A yearly examination of your pet’s stool (fecal exam) will help detect common parasites. Routine deworming for all pets is also recommended.
External Parasites (ectoparasites)
Fleas, ticks and mites live on or burrow into their hosts' skin. Fleas are particularly pesky, since they not only infest your pet, but also can take over your home.
Fleas are small (a little more than one millimeter), wingless, brown, and fast moving. Some dogs and cats also can be allergic to fleas' saliva, which causes their skin to become inflamed.
For every flea you see on your pet there are 10,000 more in the environment. Severe flea infestation can also cause anemia in your pet.
In addition, if the fleas carry pathogens, cats may easily become infected because they ingest about 50 percent of the fleas on their coats while grooming.
Ticks can be found looking for a free ride almost anywhere in most climates, though they prefer to hang out in wooded, damp, and grassy areas before attaching themselves to your pet. Some of the most common diseases transmitted by tick bites are Ehrlichia, Lyme disease, tick-borne fever, and Rocky Mountain spotted fever. If untreated, these diseases can cause severe health problems and can be fatal. All tick stages feed for several days before dropping to the ground. Disease transfer can occur as early as 36 hours after attaching Female Ticks remain attached until fully engorged whereas, male ticks feed for short periods of time and move around more frequently. Female ticks can lay thousands of eggs on the ground that are seldom seen. With more people heading north to cottages, the risk of coming into contact with infected ticks has increased. Urban sprawl is another reason we are seeing more incidents of Lyme disease and Ehrlichia. As subdivisions move farther and farther north, wildlife that once inhabited the region are forced to share their space with humans. This means ticks are now being found in backyard ravines, parks and walking trails. Some tick bites may be harmless; others can cause anemia, skin damage, irritation, and hypersensitivity.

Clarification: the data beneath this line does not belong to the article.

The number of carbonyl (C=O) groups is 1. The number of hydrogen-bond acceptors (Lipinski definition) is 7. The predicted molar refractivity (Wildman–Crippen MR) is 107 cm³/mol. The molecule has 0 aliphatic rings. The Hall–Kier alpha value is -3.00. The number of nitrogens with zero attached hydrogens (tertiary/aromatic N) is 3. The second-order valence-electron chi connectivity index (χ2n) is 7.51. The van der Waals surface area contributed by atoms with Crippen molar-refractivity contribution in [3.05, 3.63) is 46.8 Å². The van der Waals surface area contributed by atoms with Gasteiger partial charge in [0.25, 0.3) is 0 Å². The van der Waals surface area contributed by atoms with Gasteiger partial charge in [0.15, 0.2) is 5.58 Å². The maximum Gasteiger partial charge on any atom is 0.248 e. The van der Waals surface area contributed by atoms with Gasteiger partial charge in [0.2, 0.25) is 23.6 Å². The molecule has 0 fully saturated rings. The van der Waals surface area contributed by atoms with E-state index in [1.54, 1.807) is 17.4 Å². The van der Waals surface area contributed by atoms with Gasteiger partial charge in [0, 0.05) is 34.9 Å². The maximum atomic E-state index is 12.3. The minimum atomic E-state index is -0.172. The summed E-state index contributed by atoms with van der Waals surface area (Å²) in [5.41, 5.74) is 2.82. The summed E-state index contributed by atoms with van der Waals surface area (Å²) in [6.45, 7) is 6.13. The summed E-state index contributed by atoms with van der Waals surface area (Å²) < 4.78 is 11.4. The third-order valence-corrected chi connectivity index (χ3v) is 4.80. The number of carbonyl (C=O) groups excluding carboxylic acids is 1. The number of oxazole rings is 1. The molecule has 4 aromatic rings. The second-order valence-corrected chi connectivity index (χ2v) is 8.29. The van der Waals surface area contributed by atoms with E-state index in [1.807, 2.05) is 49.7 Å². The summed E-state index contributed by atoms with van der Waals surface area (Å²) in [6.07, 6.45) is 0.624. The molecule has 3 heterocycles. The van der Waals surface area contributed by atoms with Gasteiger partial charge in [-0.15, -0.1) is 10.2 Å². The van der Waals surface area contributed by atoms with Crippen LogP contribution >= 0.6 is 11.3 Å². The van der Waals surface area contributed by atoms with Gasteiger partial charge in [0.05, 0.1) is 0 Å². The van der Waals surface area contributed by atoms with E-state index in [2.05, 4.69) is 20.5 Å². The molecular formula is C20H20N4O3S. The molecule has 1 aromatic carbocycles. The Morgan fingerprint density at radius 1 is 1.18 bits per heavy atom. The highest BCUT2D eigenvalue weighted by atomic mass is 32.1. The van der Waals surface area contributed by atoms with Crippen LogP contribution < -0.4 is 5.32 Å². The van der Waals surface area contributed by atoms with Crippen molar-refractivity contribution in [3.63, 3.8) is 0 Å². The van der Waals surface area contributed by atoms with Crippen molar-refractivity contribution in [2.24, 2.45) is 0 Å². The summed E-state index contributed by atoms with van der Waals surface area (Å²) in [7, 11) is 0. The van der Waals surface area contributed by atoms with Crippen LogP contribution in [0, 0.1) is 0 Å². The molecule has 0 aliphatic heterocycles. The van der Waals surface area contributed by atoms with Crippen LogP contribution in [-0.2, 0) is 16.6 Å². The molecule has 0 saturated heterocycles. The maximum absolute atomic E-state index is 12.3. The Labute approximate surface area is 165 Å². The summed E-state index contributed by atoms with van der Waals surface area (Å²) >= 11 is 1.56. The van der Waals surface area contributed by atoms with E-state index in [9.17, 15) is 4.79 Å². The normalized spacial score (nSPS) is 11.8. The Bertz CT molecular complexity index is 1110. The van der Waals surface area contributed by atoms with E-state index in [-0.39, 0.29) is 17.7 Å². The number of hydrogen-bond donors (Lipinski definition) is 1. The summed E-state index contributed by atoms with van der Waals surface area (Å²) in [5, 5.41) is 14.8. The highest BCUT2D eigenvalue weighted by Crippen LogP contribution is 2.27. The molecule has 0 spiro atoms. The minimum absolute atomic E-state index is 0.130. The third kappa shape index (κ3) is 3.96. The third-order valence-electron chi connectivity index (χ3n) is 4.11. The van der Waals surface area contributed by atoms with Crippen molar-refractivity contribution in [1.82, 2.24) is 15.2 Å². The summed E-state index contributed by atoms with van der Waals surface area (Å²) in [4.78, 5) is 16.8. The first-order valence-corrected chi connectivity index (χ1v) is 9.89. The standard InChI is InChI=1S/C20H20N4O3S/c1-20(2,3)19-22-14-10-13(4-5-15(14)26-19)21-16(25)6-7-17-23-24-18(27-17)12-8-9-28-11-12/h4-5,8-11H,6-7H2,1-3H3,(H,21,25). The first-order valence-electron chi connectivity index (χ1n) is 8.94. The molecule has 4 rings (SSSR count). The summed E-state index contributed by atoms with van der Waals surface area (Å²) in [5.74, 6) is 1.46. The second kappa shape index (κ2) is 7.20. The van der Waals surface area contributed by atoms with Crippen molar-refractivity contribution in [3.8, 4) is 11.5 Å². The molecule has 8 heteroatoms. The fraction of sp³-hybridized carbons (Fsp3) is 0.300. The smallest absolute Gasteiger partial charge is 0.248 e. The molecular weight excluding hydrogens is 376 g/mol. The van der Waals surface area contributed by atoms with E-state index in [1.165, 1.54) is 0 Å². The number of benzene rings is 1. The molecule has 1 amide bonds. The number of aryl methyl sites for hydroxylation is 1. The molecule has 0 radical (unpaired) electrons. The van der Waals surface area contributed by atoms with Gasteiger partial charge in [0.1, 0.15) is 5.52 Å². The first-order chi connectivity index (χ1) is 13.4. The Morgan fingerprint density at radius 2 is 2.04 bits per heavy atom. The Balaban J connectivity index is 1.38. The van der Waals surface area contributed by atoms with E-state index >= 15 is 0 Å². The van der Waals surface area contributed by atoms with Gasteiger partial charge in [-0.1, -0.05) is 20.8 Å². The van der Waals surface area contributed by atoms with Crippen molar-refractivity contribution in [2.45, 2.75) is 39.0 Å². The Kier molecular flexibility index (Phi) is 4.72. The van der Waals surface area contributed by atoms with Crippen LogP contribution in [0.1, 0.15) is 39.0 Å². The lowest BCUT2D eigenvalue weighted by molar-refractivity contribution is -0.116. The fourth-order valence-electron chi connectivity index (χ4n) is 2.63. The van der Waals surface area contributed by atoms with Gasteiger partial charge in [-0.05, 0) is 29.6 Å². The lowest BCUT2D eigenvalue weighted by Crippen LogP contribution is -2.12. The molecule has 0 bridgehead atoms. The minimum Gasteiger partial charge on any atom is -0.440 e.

The best preventative is to apply a preventative topical medication and to check your pet's skin daily. DO NOT USE MATCHES TO REMOVE TICKS FROM YOUR PET. Use tweezers to properly remove a tick. Grip the tick as close to the head as possible, and gently twist. If you are concerned with removing the tick or if you are not sure you removed all of the tick, contact your veterinarian. Once removed, the best way to kill a tick is to place it in a sealed jar with alcohol. If you are at all unsure about how to remove the tick your best bet is to have a veterinarian remove it for you.
Ear mites (otodectes) are a parasite that lives in the ear canals of dogs and cats. If you notice your pet scratching his ear intensely or biting himself, he could have ear mites. These pests also leave a brown or black crust on the outer ear.